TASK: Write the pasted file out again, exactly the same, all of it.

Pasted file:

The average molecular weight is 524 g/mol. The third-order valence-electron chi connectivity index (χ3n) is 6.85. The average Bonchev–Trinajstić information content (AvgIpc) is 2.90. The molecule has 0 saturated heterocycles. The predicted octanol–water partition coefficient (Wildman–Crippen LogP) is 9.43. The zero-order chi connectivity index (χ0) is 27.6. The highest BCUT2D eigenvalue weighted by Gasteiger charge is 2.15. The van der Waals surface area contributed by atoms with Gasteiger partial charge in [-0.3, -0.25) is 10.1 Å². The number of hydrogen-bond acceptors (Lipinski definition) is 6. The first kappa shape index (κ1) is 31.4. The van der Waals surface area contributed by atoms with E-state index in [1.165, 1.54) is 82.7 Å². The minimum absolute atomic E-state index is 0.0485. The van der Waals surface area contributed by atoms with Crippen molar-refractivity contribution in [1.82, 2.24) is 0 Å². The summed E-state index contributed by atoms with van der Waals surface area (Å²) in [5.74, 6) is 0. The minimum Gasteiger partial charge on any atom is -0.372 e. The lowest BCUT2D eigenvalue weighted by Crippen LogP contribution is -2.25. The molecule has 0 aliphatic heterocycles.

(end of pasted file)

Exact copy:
The average molecular weight is 524 g/mol. The third-order valence-electron chi connectivity index (χ3n) is 6.85. The average Bonchev–Trinajstić information content (AvgIpc) is 2.90. The molecule has 0 saturated heterocycles. The predicted octanol–water partition coefficient (Wildman–Crippen LogP) is 9.43. The zero-order chi connectivity index (χ0) is 27.6. The highest BCUT2D eigenvalue weighted by Gasteiger charge is 2.15. The van der Waals surface area contributed by atoms with Gasteiger partial charge in [-0.3, -0.25) is 10.1 Å². The number of hydrogen-bond acceptors (Lipinski definition) is 6. The first kappa shape index (κ1) is 31.4. The van der Waals surface area contributed by atoms with E-state index in [1.165, 1.54) is 82.7 Å². The minimum absolute atomic E-state index is 0.0485. The van der Waals surface area contributed by atoms with Crippen molar-refractivity contribution in [1.82, 2.24) is 0 Å². The summed E-state index contributed by atoms with van der Waals surface area (Å²) in [5.74, 6) is 0. The minimum Gasteiger partial charge on any atom is -0.372 e. The lowest BCUT2D eigenvalue weighted by Crippen LogP contribution is -2.25. The molecule has 0 aliphatic heterocycles.